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Bridges are intricate structures that take time and effort
in order to build one. If you make a mistake in design and do not realize it then
when you make a model bridge, that error you made in design will cause a huge
issue when testing whether or not the model will hold up an efficient weight.
For instance if a designer of a bridge designs pillars for a bridge that are
meant to stay on land and can’t endure water, but his bridge is over water then
he has most certainly made a crucial mistake. When he makes his model of the
bridge it may hold up the weight it’s supposed to and work fine, but when
because he overlooked the fact that his pillars won’t stand up well in water. Then
when it comes time for construction to take place the bridge, it will fail and
thousands of dollars would have been wasted all because of that one key mistake
in the planning and design of the bridge. When it comes to designing a bridge
there many factors to take in mind first being the bridge type. It would make
sense logically to make a truss bridge in an area where there are usually
earthquakes and large winds rather than in an area where it is generally calm
because a truss bridge has advantages that others do not (Lewis, n.d.). A truss
bridge’s advantages include the ability to support/resist lateral loads and
prevent twisting and swaying during earthquakes and high winds, in addition, it
also resists forces of compression and tension (Lewis, n.d.). After verifying,
that the bridge type selected will work the best out of the others and has the
most benefits noticeably compared to the other bridge types. The designer of
the bridge also must make thorough tests to discover the physics of the bridge
and how much weight/force it can sustain. The formula used is W = 500 LN/N-1 +
12N + 36, W meaning the gross weight of two+ axles; L meaning distance in feet
between outer axles; and N meaning the number of axles in the group (“Bridge
Formula,” n.d.). After finding, the weights that will be on the bridge the
designer must calculate different loads included with his bridge, this includes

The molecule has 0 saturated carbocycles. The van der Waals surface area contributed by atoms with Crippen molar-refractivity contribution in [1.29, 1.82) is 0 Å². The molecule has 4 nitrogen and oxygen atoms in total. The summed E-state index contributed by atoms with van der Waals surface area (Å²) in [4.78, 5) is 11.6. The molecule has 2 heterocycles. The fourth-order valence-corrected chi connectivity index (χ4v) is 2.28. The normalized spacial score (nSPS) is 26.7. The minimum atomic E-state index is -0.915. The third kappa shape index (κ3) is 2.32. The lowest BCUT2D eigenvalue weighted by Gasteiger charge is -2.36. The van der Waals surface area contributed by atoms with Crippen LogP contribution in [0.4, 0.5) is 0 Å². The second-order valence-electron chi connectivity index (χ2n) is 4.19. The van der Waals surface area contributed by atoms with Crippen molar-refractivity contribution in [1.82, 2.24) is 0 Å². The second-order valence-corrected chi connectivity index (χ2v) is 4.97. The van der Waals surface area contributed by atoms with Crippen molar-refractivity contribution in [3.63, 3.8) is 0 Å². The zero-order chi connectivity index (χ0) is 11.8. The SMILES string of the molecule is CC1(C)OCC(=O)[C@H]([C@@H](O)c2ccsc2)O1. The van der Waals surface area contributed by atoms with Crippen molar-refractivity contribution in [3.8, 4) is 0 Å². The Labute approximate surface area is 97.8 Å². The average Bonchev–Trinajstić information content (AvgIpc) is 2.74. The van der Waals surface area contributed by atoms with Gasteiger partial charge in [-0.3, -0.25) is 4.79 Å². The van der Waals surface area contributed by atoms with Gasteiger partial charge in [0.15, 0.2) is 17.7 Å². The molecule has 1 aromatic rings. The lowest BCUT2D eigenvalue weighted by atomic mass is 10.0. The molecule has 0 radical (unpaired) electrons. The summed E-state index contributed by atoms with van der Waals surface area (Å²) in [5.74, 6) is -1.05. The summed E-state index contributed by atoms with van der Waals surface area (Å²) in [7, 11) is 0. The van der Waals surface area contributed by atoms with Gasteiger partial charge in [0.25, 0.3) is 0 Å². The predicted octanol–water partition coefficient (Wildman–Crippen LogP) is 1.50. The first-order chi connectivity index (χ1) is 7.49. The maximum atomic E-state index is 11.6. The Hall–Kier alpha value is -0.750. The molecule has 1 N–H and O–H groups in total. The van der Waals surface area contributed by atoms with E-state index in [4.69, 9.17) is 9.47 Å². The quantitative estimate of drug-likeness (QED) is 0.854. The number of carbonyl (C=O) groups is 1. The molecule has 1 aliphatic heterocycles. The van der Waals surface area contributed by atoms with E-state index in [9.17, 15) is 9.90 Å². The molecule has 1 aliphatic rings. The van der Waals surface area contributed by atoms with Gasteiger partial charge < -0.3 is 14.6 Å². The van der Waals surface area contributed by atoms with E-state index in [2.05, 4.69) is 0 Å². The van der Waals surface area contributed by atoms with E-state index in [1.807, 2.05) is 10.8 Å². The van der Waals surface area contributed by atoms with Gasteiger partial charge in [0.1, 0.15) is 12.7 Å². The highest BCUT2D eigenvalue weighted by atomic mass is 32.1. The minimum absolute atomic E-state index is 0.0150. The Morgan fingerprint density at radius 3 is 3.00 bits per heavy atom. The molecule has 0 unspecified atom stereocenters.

Dead load, Live load, and Dynamic Load (Dickinson, 2017). The dead load is the entire
bridge and what it weighs, that being said it mainly includes the weight of the
materials put into the bridge as a whole (Dickinson, 2017). Live load is the
moving weight of the bridge (traffic) (Dickinson, 2017). The dynamic load
includes all outside force such as weather: wind, hurricanes, tornadoes, hail,
snow, etc. and the environment around the bridge (Dickinson, 2017). All of
those loads need to be calculated so the designer can adjust his bridge to fit
its environment and be ready for anything, there is no point in designing a
bridge if it cannot do its job. If the loads are not calculated, that can lead
to severe consequences such as bridge failure/malfunction in its job and how it
works. If you build a bridge that can withstand 60mph wind speeds and then a
hurricane occurs and has 120 mph wind speeds, then the bridge will eventually
collapse. If that bridge collapse that means many lives will be cost and the
money; time, effort put into the bridge will be wasted. Overall, there is no point
in designing a bridge if it is being set up for failure. In conclusion, there
are steps needed in order to formulate a good efficient bridge that will last
many generations. A designer must calculate loads of the bridge, use the
planning process of a bridge, conduct experiments with models, refer to bridge
and vehicle restrictions, and take in account the materials that are best and
are used in making the bridge itself (“New Vehicle,” n.d.).

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